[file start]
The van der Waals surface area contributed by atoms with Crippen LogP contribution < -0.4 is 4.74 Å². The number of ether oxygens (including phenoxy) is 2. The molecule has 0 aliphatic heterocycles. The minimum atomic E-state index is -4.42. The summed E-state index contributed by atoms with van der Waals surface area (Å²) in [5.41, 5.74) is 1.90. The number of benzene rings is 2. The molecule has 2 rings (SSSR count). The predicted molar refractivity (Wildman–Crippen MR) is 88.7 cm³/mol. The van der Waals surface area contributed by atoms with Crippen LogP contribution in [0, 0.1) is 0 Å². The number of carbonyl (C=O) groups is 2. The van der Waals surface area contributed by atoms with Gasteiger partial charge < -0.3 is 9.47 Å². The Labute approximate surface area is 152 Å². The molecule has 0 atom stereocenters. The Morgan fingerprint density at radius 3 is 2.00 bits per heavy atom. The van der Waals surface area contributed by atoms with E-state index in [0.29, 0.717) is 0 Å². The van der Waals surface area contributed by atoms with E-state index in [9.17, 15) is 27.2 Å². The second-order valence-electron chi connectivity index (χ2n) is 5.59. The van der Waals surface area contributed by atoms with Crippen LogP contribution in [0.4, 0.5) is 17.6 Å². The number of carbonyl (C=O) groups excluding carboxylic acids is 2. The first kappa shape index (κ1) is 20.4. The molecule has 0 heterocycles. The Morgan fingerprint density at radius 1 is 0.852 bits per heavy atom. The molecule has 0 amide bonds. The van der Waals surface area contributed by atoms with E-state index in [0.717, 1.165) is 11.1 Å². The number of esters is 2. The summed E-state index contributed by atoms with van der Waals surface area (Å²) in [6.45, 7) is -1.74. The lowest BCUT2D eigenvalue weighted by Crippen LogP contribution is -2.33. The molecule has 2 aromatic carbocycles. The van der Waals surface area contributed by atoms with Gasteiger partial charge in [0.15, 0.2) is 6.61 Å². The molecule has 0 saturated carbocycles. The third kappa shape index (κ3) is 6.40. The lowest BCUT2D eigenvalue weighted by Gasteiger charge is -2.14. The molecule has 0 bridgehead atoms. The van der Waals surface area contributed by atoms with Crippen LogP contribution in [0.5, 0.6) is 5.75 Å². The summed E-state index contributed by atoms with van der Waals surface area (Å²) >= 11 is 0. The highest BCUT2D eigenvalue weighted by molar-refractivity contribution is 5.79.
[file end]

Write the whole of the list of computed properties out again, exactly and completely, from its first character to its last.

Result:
The van der Waals surface area contributed by atoms with Crippen LogP contribution < -0.4 is 4.74 Å². The number of ether oxygens (including phenoxy) is 2. The molecule has 0 aliphatic heterocycles. The minimum atomic E-state index is -4.42. The summed E-state index contributed by atoms with van der Waals surface area (Å²) in [5.41, 5.74) is 1.90. The number of benzene rings is 2. The molecule has 2 rings (SSSR count). The predicted molar refractivity (Wildman–Crippen MR) is 88.7 cm³/mol. The van der Waals surface area contributed by atoms with Crippen LogP contribution in [0, 0.1) is 0 Å². The number of carbonyl (C=O) groups is 2. The van der Waals surface area contributed by atoms with Gasteiger partial charge < -0.3 is 9.47 Å². The Labute approximate surface area is 152 Å². The molecule has 0 atom stereocenters. The Morgan fingerprint density at radius 3 is 2.00 bits per heavy atom. The van der Waals surface area contributed by atoms with E-state index in [0.29, 0.717) is 0 Å². The van der Waals surface area contributed by atoms with E-state index in [9.17, 15) is 27.2 Å². The second-order valence-electron chi connectivity index (χ2n) is 5.59. The van der Waals surface area contributed by atoms with Crippen LogP contribution in [0.4, 0.5) is 17.6 Å². The number of carbonyl (C=O) groups excluding carboxylic acids is 2. The first kappa shape index (κ1) is 20.4. The molecule has 0 heterocycles. The Morgan fingerprint density at radius 1 is 0.852 bits per heavy atom. The molecule has 0 amide bonds. The van der Waals surface area contributed by atoms with E-state index in [0.717, 1.165) is 11.1 Å². The number of esters is 2. The summed E-state index contributed by atoms with van der Waals surface area (Å²) in [6.45, 7) is -1.74. The lowest BCUT2D eigenvalue weighted by Crippen LogP contribution is -2.33. The molecule has 2 aromatic carbocycles. The van der Waals surface area contributed by atoms with Gasteiger partial charge in [0.15, 0.2) is 6.61 Å². The molecule has 0 saturated carbocycles. The third kappa shape index (κ3) is 6.40. The lowest BCUT2D eigenvalue weighted by Gasteiger charge is -2.14. The molecule has 0 bridgehead atoms. The van der Waals surface area contributed by atoms with Crippen LogP contribution in [0.5, 0.6) is 5.75 Å². The summed E-state index contributed by atoms with van der Waals surface area (Å²) >= 11 is 0. The highest BCUT2D eigenvalue weighted by molar-refractivity contribution is 5.79.